• Welcome to The Cave of Dragonflies forums, where the smallest bugs live alongside the strongest dragons.

    Guests are not able to post messages or even read certain areas of the forums. Now, that's boring, don't you think? Registration, on the other hand, is simple, completely free of charge, and does not require you to give out any personal information at all. As soon as you register, you can take part in some of the happy fun things at the forums such as posting messages, voting in polls, sending private messages to people and being told that this is where we drink tea and eat cod.

    Of course I'm not forcing you to do anything if you don't want to, but seriously, what have you got to lose? Five seconds of your life?

Frontier Town Frontier Gazette Offices

Jackie Cat

A cat who writes stories.
Heartache staff
they or she
If one were to ask for the definition of “organized chaos”, they would have to look no further than the offices of the Frontier Gazette.

A single desk sat at the front of the room to greet visitors when they entered, neat and orderly with not a sheet of paper out of place. At it perched a near-motionless Glimmet secretary; the only blip of calm against a backdrop of frenetic energy. Behind her, the news floor of the Gazette was a whirlwind of activity and sound, dominated by the clacking of typewriters and less-than-hushed chattering conversations between staff – meek 'mon would have to speak up to be heard!

The printing press’s noise was dulled to a loud whir – punctuated by mechanical clunks – from where it ran in a back room framed by picture windows, so visitors to their headquarters could see that newspaper production was a full-time process. An ink-stained Malamar wearing a green-tinted visor could usually be seen through the glass, operating as much machinery with their many appendages as two or three ordinary 'mon might be able to handle.

In the foreground, a frantic Inkay rushed hither and thither across the cramped news floor, carrying stacks of paper, folders, files – they darted between desks with practiced ease, all crammed into a room far too small to contain the activity therein. Some desks were occupied with pokémon furiously generating staccato bursts of klak-klak-klak-TING on their typewriters, others scribbled away with pen and paper, and some desks were empty – perhaps their occupants were out gathering news straight from the source out on the frontier, or were simply part-timers.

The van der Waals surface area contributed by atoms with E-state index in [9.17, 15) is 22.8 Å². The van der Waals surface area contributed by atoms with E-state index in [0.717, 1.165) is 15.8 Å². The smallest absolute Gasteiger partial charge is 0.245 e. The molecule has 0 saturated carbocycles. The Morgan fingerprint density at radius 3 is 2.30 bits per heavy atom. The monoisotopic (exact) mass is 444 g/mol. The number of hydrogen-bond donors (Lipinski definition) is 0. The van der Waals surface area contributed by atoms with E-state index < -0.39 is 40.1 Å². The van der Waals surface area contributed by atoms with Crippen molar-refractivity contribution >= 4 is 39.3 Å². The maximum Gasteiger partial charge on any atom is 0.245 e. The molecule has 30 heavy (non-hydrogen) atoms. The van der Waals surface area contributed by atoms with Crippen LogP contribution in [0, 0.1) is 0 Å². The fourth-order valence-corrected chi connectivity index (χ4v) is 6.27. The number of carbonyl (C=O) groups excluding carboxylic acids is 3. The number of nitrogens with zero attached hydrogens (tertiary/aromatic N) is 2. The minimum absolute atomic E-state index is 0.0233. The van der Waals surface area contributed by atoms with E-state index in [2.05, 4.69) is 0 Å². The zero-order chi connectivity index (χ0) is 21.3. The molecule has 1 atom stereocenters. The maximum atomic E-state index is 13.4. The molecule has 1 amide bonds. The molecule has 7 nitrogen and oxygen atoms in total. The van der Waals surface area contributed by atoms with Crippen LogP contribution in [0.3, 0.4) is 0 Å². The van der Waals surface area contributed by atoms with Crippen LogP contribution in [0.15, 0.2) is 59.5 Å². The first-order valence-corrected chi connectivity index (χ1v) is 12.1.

Along the left-hand wall of the room hung a massive tackboard holding polaroid photos and scraps of handwritten news pinned haphazardly along its entire length. It was a minor miracle the journalists working here could make heads or tails of the information. Often, when not at their desks, a Sableye and a Shiftry in dapper neckties could be seen stood in front of it, chattering excitedly while pointing and gesticulating. Over to one side, a cheaply-framed photo of an unphotogenic Lampent limply holding a plaque hung next to that same plaque – which declared him to be the reporter of the year.

The right-hand wall was host to several enclosed rooms. Cloudy glass on one door backlit blocky lettering that revealed one ‘mon lucky enough to have some semblance of privacy: [~Shiftry Nathaniel — Editor-in-Chief~]. The other rooms appeared to be the paper's archives and storage, and an interview room for guests not used to hearing themselves think over so much clamour.


Many thanks to @Panoramic_Vacuum for assisting with the writeup.
[Ch01] ~ I'm Technically One Week Old
Mhynt had taken some time to ask around about this place. She still wasn't sure about how to evaluate it, but its chaos and focus on news seemed to be interesting enough. More importantly, it was very likely useful to get the proper word out instead of pure speculation... especially with the likes of Dayle floating around. Just one bad conspiracy catching fire could make their time in Forlas orders of magnitude more difficult.

So, her reasonable approach to this problem was to commit petty theft.

The little Treecko hopped onto the desk--too short for much else--and set a fresh cup of pens from their storage room on the front desk.

The Glimmet secretary blinked at Mhynt, and took a moment to process what she was looking at. A tiny bronze pin on one of her petals was her only personal decoration, and she polished it absent-mindedly, in some kind of unconscious fidget.

"Hello," she said.

Then, "Those are the same pens we use."

Then, "Where did you get those?"

Then, with a frown, "How did you get those?"
"A small talent of mine," Mhynt explained, sliding it forward. "I didn't use them. But it would make for an interesting opening line, wouldn't it?"

Then, she crossed her arms. "I was informed that this place had an... interest in me and others like me. I am Treecko Mhynt. I'm one of the 'new arrivals' to town. And if there was interest in interviewing us... I think information about this town and this establishment would be something I'd appreciate in return."
The Glimmet nodded, slowly.

"One moment."

She dinged a bell on her side of the desk, and in short order, a Shiftry emerged from a private office, and was at Mhynt's side with astonishing haste.